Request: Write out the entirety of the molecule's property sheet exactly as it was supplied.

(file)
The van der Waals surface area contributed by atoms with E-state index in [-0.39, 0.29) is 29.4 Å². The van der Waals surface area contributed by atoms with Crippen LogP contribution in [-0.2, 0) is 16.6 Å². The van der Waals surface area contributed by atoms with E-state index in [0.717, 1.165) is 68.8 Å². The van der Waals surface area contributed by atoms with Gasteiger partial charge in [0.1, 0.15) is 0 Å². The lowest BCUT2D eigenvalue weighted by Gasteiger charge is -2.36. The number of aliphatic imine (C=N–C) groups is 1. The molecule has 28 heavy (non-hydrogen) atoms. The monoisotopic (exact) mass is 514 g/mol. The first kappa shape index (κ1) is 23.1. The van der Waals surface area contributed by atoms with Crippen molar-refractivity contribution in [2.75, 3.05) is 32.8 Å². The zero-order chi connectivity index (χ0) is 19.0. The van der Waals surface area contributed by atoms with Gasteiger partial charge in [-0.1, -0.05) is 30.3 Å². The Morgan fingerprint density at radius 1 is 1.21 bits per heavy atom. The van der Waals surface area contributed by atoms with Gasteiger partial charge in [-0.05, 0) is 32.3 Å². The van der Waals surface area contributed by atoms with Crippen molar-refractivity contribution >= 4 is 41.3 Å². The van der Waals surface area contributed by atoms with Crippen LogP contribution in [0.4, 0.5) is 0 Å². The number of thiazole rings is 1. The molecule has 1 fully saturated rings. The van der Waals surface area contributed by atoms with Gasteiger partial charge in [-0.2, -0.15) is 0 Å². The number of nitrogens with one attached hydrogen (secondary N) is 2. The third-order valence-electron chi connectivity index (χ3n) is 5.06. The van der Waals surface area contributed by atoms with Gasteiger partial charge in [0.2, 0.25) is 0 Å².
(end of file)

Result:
The van der Waals surface area contributed by atoms with E-state index in [-0.39, 0.29) is 29.4 Å². The van der Waals surface area contributed by atoms with Crippen LogP contribution in [-0.2, 0) is 16.6 Å². The van der Waals surface area contributed by atoms with E-state index in [0.717, 1.165) is 68.8 Å². The van der Waals surface area contributed by atoms with Gasteiger partial charge in [0.1, 0.15) is 0 Å². The lowest BCUT2D eigenvalue weighted by Gasteiger charge is -2.36. The number of aliphatic imine (C=N–C) groups is 1. The molecule has 28 heavy (non-hydrogen) atoms. The monoisotopic (exact) mass is 514 g/mol. The first kappa shape index (κ1) is 23.1. The van der Waals surface area contributed by atoms with Crippen molar-refractivity contribution in [2.75, 3.05) is 32.8 Å². The zero-order chi connectivity index (χ0) is 19.0. The van der Waals surface area contributed by atoms with Gasteiger partial charge in [-0.1, -0.05) is 30.3 Å². The Morgan fingerprint density at radius 1 is 1.21 bits per heavy atom. The van der Waals surface area contributed by atoms with Gasteiger partial charge in [-0.05, 0) is 32.3 Å². The van der Waals surface area contributed by atoms with Crippen molar-refractivity contribution >= 4 is 41.3 Å². The van der Waals surface area contributed by atoms with Crippen LogP contribution in [0.4, 0.5) is 0 Å². The number of thiazole rings is 1. The molecule has 1 fully saturated rings. The van der Waals surface area contributed by atoms with Gasteiger partial charge in [-0.2, -0.15) is 0 Å². The number of nitrogens with one attached hydrogen (secondary N) is 2. The third-order valence-electron chi connectivity index (χ3n) is 5.06. The van der Waals surface area contributed by atoms with Gasteiger partial charge in [0.2, 0.25) is 0 Å².